Sign up now to cite pages or passages in MLA, APA and Chicago citation styles.

"Portraying himself as an honest, ordinary person helped Lincoln identify with his audiences." (Einhorn, 1992, p. 25).

"Portraying himself as an honest, ordinary person helped Lincoln identify with his audiences." (Einhorn 25)

"Portraying himself as an honest, ordinary person helped Lincoln identify with his audiences."1

1. Lois J. Einhorn, Abraham Lincoln, the Orator: Penetrating the Lincoln Legend (Westport, CT: Greenwood Press, 1992), 25, http://www.questia.com/read/27419298.

Cited passage

Welcome to the new Questia Reader

The Questia Reader has been updated to provide you with an even better online reading experience.  It is now 100% Responsive, which means you can read our books and articles on any sized device you wish.  All of your favorite tools like notes, highlights, and citations are still here, but the way you select text has been updated to be easier to use, especially on touchscreen devices.  Here's how:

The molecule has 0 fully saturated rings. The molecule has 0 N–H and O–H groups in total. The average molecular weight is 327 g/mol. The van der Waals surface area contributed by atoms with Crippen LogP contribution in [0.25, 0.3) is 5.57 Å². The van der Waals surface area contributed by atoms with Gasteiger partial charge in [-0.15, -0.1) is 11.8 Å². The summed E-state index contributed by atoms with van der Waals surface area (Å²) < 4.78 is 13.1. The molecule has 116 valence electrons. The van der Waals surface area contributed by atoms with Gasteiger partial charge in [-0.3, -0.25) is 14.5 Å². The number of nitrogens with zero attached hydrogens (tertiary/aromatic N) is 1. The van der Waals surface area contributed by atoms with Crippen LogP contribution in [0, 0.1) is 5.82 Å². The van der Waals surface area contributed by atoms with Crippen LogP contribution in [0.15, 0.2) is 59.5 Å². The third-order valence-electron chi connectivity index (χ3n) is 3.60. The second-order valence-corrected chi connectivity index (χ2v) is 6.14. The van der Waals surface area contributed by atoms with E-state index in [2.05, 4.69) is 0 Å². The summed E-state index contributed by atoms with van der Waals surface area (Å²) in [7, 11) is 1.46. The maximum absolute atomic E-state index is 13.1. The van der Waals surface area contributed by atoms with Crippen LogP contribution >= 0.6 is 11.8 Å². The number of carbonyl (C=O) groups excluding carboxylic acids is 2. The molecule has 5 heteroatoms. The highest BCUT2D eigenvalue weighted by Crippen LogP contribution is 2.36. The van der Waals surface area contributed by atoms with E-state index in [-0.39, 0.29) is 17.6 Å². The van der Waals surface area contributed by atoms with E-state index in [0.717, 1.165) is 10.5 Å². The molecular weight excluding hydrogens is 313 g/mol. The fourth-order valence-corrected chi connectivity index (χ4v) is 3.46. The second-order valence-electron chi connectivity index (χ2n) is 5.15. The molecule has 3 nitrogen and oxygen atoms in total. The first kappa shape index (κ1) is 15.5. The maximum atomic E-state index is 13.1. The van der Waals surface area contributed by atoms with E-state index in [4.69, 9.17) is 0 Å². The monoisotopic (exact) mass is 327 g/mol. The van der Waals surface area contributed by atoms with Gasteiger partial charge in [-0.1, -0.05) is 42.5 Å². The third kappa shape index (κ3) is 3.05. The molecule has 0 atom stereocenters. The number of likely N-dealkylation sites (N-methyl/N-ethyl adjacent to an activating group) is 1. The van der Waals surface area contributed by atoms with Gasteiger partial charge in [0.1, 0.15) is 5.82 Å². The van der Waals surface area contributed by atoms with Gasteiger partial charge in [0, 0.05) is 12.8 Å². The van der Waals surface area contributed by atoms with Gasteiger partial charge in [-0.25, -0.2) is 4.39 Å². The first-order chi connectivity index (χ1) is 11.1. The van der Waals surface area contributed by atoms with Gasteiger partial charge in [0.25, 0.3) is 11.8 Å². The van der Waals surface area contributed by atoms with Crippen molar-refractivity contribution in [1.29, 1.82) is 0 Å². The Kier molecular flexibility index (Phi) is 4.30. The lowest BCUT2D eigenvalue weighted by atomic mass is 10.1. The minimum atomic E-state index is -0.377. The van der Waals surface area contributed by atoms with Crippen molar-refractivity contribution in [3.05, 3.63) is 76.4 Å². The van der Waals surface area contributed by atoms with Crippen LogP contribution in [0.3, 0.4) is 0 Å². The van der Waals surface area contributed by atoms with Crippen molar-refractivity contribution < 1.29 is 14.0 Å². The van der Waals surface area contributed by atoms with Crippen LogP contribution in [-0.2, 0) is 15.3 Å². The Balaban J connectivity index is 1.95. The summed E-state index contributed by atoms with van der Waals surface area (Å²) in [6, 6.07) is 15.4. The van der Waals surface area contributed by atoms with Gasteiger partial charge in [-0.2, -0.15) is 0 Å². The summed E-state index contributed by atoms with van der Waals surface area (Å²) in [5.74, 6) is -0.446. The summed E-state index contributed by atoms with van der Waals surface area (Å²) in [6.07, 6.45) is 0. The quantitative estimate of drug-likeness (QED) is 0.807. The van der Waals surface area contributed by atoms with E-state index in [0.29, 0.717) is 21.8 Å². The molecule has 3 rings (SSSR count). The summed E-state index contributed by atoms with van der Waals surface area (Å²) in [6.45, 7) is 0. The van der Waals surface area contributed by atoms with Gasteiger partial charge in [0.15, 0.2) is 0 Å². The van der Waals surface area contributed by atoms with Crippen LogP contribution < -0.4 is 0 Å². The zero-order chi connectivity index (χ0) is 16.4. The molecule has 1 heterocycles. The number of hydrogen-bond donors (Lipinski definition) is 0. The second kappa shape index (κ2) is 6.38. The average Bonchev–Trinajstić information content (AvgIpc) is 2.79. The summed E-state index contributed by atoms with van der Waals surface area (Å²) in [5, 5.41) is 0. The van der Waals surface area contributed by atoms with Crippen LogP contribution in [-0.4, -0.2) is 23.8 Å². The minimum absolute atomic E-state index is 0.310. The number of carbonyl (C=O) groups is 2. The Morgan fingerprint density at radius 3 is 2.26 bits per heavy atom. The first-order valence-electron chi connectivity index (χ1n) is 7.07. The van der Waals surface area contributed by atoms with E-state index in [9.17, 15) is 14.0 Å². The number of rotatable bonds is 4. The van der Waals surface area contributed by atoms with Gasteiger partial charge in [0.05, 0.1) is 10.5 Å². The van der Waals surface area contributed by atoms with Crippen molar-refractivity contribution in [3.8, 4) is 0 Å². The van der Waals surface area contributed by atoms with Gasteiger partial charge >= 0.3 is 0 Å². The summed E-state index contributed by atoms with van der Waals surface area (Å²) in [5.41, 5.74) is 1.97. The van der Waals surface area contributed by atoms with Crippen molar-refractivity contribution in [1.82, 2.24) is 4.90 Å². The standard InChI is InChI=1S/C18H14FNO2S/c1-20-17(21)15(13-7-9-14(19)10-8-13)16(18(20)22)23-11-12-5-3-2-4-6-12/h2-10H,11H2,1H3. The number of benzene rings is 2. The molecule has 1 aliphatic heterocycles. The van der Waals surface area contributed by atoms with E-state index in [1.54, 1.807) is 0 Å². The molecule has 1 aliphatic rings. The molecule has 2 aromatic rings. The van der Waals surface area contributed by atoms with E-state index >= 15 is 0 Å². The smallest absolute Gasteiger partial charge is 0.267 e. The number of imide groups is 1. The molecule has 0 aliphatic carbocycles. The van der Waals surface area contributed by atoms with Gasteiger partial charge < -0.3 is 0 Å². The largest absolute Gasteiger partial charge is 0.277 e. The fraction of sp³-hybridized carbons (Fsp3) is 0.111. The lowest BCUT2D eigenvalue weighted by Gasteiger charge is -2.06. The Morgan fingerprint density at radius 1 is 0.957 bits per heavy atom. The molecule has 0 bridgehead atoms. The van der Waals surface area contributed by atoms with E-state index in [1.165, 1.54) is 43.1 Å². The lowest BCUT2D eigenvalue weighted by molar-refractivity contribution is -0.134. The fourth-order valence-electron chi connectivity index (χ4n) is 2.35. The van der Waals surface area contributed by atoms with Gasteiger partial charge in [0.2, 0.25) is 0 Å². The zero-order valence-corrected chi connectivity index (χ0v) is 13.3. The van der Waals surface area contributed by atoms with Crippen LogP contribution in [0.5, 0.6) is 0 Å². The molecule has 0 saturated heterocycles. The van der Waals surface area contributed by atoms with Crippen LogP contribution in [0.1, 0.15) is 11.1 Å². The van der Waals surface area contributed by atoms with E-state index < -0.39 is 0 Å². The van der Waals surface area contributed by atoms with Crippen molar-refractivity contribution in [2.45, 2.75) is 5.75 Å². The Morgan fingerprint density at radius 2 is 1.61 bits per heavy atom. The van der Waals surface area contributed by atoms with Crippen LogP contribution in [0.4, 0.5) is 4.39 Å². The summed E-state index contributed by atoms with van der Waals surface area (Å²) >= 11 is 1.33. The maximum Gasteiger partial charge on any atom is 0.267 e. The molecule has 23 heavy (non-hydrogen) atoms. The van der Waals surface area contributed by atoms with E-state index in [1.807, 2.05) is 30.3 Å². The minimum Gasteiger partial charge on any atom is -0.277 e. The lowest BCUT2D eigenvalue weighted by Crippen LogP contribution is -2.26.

1. Click or tap the first word you want to select.
2. Click or tap the last word you want to select.

OK, got it!

Thanks for trying Questia!

Please continue trying out our research tools, but please note, full functionality is available only to our active members.

Your work will be lost once you leave this Web page.

For full access in an ad-free environment, sign up now for a FREE, 1-day trial.

Already a member? Log in now.